KU Medical Center hosts National Institute on Aging Director’s Regional Meeting
November 05, 2018
By Kristi Birch
Researchers and community leaders from throughout the Midwest attended the Director's Regional Meeting of the National Institute on Aging (NIA), an Institute of the U.S. National Institutes of Health (NIH), Nov. 1, hosted by the University of Kansas Medical Center at the convention center at the University of Kansas Edwards campus in Overland Park.
The meeting provided a rare opportunity for scientists to hear directly from those charged with funding the work in their field. Researchers from the University of Kansas Schools of Medicine, Nursing and Health Professions were in attendance, as were investigators from throughout the region. This opportunity would not be possible without the national leadership of the University of Kansas Alzheimer's Disease Center (KU ADC), one of just 31 national Alzheimer's Disease Centers designated and funded by the NIA.
"It's an honor to be chosen as the site of this meeting, where leaders in Alzheimer's disease research from across the Midwest can come together to learn about the NIA's research and training opportunities and hear about the work others are doing in the field," said Russell Swerdlow, M.D., director of the KU Alzheimer's Disease Center.
As baby boomers age and the population of the United States trends older, the number of people with diseases associated with aging, including Alzheimer's disease, is expected to skyrocket. The resulting tremendous financial, physical and emotional burdens of these diseases make research and treatment critical.
During the one-day event organized with its Office of Special Populations, NIA senior staff and extramural division directors shared information on NIA research and training resources, technical assistance on grant writing, and advice on the design of new research proposals. "These regional meetings reflect a commitment on our part to interact with as many people as we can, both at the some of the leading academic research institutes such as at this university, but also with those in the region who may have less opportunity to interact with NIA staff," Robert J. Hodes., M.D., director of the NIA, told the attendees. "Our primary goal is to give you chance to be more familiar with and comfortable with us so that we support the research all of you are doing and need to do to pursue our common mission, which is improving health as it relates to aging."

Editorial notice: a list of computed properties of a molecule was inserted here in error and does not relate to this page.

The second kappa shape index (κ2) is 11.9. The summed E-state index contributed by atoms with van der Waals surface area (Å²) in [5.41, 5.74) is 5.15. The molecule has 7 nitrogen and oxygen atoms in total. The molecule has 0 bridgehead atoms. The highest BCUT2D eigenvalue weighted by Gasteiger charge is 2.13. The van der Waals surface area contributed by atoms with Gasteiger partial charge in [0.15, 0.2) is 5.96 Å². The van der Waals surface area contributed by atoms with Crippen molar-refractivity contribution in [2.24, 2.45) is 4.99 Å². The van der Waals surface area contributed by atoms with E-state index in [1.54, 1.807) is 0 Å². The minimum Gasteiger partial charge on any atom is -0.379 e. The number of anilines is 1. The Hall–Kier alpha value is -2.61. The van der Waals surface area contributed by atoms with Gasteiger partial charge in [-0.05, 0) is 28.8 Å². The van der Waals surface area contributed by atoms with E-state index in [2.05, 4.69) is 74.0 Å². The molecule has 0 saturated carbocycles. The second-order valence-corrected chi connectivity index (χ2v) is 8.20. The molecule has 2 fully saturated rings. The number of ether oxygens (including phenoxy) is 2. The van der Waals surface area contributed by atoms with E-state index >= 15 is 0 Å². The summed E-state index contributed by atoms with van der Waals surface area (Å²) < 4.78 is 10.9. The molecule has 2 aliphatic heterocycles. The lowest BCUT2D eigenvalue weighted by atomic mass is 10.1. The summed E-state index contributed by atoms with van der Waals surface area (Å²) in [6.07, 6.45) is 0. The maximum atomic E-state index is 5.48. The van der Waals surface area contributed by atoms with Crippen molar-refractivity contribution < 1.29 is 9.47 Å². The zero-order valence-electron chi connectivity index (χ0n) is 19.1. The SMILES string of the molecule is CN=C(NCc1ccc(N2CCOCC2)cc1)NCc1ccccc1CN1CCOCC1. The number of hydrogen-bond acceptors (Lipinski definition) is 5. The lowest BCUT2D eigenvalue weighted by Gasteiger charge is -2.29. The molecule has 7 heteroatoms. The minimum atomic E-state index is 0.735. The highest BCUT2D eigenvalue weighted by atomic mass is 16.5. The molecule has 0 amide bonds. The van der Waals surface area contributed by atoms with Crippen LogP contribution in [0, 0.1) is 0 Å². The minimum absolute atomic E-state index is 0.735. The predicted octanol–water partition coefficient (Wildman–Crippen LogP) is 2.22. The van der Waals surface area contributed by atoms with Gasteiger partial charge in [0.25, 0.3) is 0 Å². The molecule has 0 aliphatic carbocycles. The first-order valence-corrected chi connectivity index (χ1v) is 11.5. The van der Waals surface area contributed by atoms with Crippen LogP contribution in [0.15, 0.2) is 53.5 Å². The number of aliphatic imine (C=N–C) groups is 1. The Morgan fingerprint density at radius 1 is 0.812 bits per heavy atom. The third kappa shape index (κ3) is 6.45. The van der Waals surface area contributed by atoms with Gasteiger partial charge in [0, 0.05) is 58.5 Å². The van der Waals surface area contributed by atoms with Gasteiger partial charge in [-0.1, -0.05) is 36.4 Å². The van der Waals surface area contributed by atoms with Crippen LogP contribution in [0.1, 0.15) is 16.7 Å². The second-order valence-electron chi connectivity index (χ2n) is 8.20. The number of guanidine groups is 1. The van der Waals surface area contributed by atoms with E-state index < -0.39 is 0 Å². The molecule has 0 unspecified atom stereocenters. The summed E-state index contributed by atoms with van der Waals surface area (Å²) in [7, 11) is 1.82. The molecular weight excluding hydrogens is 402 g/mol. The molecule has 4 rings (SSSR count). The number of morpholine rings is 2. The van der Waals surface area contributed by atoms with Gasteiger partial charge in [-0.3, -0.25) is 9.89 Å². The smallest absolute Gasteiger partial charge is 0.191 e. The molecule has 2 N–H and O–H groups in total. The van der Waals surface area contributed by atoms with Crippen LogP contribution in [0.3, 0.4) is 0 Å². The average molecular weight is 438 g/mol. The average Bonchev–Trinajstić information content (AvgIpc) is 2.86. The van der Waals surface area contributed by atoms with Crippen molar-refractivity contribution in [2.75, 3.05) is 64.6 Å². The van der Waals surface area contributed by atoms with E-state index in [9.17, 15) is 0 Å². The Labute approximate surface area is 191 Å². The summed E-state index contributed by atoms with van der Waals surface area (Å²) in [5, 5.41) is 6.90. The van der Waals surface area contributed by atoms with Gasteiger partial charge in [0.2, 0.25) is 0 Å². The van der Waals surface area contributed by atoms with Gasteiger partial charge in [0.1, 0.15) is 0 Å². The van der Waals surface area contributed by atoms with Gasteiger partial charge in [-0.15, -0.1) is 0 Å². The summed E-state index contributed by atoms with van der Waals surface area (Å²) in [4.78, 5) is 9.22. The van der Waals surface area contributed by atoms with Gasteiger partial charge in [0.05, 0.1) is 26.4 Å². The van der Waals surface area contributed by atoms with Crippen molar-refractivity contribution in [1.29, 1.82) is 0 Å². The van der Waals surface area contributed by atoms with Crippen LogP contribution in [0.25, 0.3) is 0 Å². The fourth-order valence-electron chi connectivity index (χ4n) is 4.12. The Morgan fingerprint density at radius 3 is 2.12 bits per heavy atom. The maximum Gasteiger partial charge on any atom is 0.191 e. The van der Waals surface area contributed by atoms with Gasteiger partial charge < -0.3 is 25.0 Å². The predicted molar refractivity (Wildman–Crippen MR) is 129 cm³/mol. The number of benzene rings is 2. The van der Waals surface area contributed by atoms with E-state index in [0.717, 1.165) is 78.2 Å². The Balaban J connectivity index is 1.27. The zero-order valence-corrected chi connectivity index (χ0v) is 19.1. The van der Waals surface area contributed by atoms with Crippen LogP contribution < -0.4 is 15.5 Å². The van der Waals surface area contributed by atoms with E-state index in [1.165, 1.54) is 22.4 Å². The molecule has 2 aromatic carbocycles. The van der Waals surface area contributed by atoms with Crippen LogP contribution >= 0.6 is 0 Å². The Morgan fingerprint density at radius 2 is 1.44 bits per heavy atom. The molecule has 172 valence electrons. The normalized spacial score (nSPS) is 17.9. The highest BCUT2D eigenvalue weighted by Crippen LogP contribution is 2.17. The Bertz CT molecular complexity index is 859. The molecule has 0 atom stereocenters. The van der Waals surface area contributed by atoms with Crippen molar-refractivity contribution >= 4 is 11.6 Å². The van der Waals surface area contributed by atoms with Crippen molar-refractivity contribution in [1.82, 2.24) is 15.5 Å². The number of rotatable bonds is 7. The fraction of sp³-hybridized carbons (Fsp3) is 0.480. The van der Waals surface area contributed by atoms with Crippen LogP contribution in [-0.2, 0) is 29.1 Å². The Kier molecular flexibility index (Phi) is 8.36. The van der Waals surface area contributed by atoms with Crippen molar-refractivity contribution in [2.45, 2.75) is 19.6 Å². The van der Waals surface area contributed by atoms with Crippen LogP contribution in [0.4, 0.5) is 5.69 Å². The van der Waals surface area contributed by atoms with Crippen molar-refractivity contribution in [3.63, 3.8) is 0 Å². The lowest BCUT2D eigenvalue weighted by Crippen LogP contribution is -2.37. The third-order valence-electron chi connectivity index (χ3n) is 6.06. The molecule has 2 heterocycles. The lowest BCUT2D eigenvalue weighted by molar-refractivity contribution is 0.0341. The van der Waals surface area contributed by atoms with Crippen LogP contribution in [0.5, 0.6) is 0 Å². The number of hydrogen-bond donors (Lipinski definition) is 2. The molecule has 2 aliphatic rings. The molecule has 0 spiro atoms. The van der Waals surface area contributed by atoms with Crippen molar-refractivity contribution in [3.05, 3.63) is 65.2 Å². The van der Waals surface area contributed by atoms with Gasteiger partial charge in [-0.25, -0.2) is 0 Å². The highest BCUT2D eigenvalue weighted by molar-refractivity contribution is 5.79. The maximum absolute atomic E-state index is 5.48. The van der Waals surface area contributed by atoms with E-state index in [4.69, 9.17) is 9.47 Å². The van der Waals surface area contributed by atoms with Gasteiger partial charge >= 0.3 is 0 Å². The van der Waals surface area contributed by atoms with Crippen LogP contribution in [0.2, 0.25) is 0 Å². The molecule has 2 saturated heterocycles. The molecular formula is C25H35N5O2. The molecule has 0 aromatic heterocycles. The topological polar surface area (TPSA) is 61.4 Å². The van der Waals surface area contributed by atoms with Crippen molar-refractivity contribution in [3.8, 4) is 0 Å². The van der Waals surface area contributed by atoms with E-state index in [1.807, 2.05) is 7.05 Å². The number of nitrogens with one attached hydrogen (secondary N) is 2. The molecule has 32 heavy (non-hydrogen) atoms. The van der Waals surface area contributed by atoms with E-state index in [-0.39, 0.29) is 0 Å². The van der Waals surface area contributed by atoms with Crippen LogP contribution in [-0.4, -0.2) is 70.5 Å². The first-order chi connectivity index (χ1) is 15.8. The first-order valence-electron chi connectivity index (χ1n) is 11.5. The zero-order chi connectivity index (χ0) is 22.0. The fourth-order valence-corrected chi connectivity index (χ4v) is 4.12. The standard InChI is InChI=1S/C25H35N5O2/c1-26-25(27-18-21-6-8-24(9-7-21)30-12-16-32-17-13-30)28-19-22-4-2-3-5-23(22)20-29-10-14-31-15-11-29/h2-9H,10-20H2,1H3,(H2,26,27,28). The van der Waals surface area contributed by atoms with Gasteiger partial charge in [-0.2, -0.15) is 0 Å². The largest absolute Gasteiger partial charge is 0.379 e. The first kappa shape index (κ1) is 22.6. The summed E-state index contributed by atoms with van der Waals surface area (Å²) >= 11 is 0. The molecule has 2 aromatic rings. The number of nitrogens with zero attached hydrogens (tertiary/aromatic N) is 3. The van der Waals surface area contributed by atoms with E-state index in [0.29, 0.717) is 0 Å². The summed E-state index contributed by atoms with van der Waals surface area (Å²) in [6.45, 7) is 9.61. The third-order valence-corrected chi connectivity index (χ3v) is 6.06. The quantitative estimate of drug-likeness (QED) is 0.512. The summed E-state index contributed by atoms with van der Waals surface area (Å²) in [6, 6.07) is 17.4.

Hodes noted that for fiscal year 2019, the NIH increased the NIA's budget by $425 million for Alzheimer's disease and related dementia's research, a reflection of the magnitude of this public health emergency. The sharp increase in the NIA's budget, which has tripled since fiscal year 2013, has made it possible for one-quarter of awards to go to new or early-stage investigators, "who bring new talent with them," Hodes said. He also pointed out that funding can be used to support not those directly in Alzheimer's or aging research, but who conduct scientific research that still contributes to the field.
"KU Medical Center already enjoys a productive relationship with the NIA, with more than $10.9 million in current, active funding for fiscal year 2019," said Robert D. Simari, M.D., executive vice chancellor of KU Medical Center. "While a significant amount of that figure is affiliated with our Alzheimer's Disease Center, we have researchers from the School of Health Professions, the School of Nursing, and the Neurology Department within the School of Medicine who also are currently receiving funding."
In addition, directors from various NIA divisions also spoke about research innovations in their areas. John Haaga, director of the Division of Behavioral and Social Research, posed questions exploring why improvement in mortality rates and life expectancy has been slower for the United States than other rich countries, and why life expectancy at birth in the United States lags behind Costa Rica and Slovenia, which spend less on health and biomedical research. Felipe Sierra, Ph.D., director of the Division of Aging Biology at the NIA, presented happenings in the field of Geroscience as well as the overall hypothesis that by decreasing the rate of aging, the rate of incidence of major diseases can also be decreased, since the aging process increases the risk of many diseases.
"The great thing about meetings like this is that they get everyone at every level in the field—established researchers and scientists just starting out—together and talking, said Jeffrey Burns, M.D., co-director of the KU Alzheimer's Disease Center. "It helps energize the field."